On Heart's latest comeback album, a desperate desire to make music that complies with current radio formats overwhelms what made the band interesting in the first place. Back in 1976, sisters Ann and Nancy Wilson had a bright, original idea, balancing a profound Led Zeppelin infatuation with some tight mainstream songwriting. Unfortunately that concept was the only one they ever fully developed. Nine albums on, Heart is running on fumes.
What remains of Ann Wilson's vocal originality drowns in Ron Nevison's pumped-up, AOR-happy production. The songs themselves, steeped in rock-radio clichés, offer little help. Lyrical indecision mirrors other artistic vacillations. On side one, Ann Wilson catches her lover "in the act can't put up with that," but on side two, she snickers that "what he don't know/Will never hurt him." There's nothing wrong with that the Wilson sisters can live their lives as they please but the album is presumably presented as a unified whole, the failure of which reduces its ten tracks to crass product. Only on the alternately enticing and brooding "Never" does the band stray from the formula, and the results indicate that such ventures are where Heart's future, if it has one, lies. "Never" is exciting because it offers evidence that the band still has talent and smarts; it's also infuriating because it's the only glimmer of that talent Heart offers. (RS 459)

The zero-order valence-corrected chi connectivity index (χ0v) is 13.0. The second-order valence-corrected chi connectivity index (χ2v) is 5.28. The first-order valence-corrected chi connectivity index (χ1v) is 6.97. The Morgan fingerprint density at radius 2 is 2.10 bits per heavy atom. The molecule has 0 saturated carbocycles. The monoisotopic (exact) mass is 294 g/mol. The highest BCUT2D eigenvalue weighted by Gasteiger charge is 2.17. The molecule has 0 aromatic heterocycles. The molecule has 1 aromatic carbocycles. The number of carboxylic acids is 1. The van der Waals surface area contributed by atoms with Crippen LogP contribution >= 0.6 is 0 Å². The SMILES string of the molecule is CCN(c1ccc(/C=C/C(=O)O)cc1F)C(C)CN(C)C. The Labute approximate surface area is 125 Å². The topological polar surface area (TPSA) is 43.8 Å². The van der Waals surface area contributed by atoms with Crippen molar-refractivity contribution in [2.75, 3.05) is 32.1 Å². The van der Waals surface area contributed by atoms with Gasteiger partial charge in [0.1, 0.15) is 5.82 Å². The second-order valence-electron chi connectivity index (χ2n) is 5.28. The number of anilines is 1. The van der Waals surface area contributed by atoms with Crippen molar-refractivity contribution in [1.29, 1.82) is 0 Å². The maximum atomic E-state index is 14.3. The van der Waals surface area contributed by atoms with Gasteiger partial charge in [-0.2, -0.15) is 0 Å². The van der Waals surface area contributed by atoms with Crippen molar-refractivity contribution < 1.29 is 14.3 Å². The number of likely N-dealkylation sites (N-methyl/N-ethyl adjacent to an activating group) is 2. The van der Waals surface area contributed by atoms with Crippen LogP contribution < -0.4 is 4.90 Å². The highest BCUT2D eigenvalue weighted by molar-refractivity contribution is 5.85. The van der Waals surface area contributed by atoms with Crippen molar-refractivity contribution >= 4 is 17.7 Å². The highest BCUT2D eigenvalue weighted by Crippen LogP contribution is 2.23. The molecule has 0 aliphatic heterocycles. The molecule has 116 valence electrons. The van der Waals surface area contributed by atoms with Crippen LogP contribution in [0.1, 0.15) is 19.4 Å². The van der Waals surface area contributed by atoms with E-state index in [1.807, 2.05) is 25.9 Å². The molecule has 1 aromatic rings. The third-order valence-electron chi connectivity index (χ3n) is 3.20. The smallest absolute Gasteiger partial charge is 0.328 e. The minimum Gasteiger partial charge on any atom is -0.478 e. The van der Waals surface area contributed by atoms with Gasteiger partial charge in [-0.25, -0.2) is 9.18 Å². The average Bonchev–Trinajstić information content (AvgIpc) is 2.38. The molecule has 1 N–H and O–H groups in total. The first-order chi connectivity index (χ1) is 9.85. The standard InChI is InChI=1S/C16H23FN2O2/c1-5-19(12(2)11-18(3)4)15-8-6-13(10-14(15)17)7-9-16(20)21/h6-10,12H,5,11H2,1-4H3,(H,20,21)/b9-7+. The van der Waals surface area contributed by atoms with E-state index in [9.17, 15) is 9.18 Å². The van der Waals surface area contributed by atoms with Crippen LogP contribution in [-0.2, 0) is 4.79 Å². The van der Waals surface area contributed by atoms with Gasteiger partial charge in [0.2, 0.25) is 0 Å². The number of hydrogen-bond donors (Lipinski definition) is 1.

(Posted: Oct 24, 1985)
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